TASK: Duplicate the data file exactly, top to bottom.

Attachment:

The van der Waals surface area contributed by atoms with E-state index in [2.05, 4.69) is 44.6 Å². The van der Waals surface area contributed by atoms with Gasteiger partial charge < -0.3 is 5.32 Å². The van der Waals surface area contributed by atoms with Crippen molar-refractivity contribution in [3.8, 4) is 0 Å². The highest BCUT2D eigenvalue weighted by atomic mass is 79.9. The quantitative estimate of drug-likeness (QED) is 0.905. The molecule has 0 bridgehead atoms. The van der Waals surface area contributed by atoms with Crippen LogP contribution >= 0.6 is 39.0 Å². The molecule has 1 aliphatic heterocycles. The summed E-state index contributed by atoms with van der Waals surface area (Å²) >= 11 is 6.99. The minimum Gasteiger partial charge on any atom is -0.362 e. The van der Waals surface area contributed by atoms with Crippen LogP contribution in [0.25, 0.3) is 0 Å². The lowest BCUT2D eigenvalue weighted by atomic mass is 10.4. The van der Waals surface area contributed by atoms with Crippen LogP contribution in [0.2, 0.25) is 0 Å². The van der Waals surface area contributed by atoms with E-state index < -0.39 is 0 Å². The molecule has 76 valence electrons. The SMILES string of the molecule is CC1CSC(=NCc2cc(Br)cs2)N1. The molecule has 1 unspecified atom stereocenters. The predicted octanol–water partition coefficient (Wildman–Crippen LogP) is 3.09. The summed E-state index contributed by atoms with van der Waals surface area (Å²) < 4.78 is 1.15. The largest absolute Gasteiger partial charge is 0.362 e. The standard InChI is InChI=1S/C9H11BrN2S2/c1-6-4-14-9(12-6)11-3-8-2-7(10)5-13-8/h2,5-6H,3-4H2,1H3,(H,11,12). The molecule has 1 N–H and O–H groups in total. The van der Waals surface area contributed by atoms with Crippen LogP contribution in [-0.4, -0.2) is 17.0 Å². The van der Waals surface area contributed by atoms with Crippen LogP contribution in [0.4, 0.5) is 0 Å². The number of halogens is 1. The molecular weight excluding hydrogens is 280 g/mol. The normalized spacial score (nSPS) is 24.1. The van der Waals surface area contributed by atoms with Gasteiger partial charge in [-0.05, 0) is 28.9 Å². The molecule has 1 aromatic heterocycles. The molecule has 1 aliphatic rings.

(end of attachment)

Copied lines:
The van der Waals surface area contributed by atoms with E-state index in [2.05, 4.69) is 44.6 Å². The van der Waals surface area contributed by atoms with Gasteiger partial charge < -0.3 is 5.32 Å². The van der Waals surface area contributed by atoms with Crippen molar-refractivity contribution in [3.8, 4) is 0 Å². The highest BCUT2D eigenvalue weighted by atomic mass is 79.9. The quantitative estimate of drug-likeness (QED) is 0.905. The molecule has 0 bridgehead atoms. The van der Waals surface area contributed by atoms with Crippen LogP contribution >= 0.6 is 39.0 Å². The molecule has 1 aliphatic heterocycles. The summed E-state index contributed by atoms with van der Waals surface area (Å²) >= 11 is 6.99. The minimum Gasteiger partial charge on any atom is -0.362 e. The van der Waals surface area contributed by atoms with Crippen LogP contribution in [0.25, 0.3) is 0 Å². The lowest BCUT2D eigenvalue weighted by atomic mass is 10.4. The van der Waals surface area contributed by atoms with Crippen LogP contribution in [0.2, 0.25) is 0 Å². The van der Waals surface area contributed by atoms with E-state index < -0.39 is 0 Å². The molecule has 76 valence electrons. The SMILES string of the molecule is CC1CSC(=NCc2cc(Br)cs2)N1. The molecule has 1 unspecified atom stereocenters. The predicted octanol–water partition coefficient (Wildman–Crippen LogP) is 3.09. The summed E-state index contributed by atoms with van der Waals surface area (Å²) < 4.78 is 1.15. The largest absolute Gasteiger partial charge is 0.362 e. The standard InChI is InChI=1S/C9H11BrN2S2/c1-6-4-14-9(12-6)11-3-8-2-7(10)5-13-8/h2,5-6H,3-4H2,1H3,(H,11,12). The molecule has 1 N–H and O–H groups in total. The van der Waals surface area contributed by atoms with Crippen LogP contribution in [-0.4, -0.2) is 17.0 Å². The van der Waals surface area contributed by atoms with Crippen LogP contribution in [0.4, 0.5) is 0 Å². The number of halogens is 1. The molecular weight excluding hydrogens is 280 g/mol. The normalized spacial score (nSPS) is 24.1. The van der Waals surface area contributed by atoms with Gasteiger partial charge in [-0.05, 0) is 28.9 Å². The molecule has 1 aromatic heterocycles. The molecule has 1 aliphatic rings.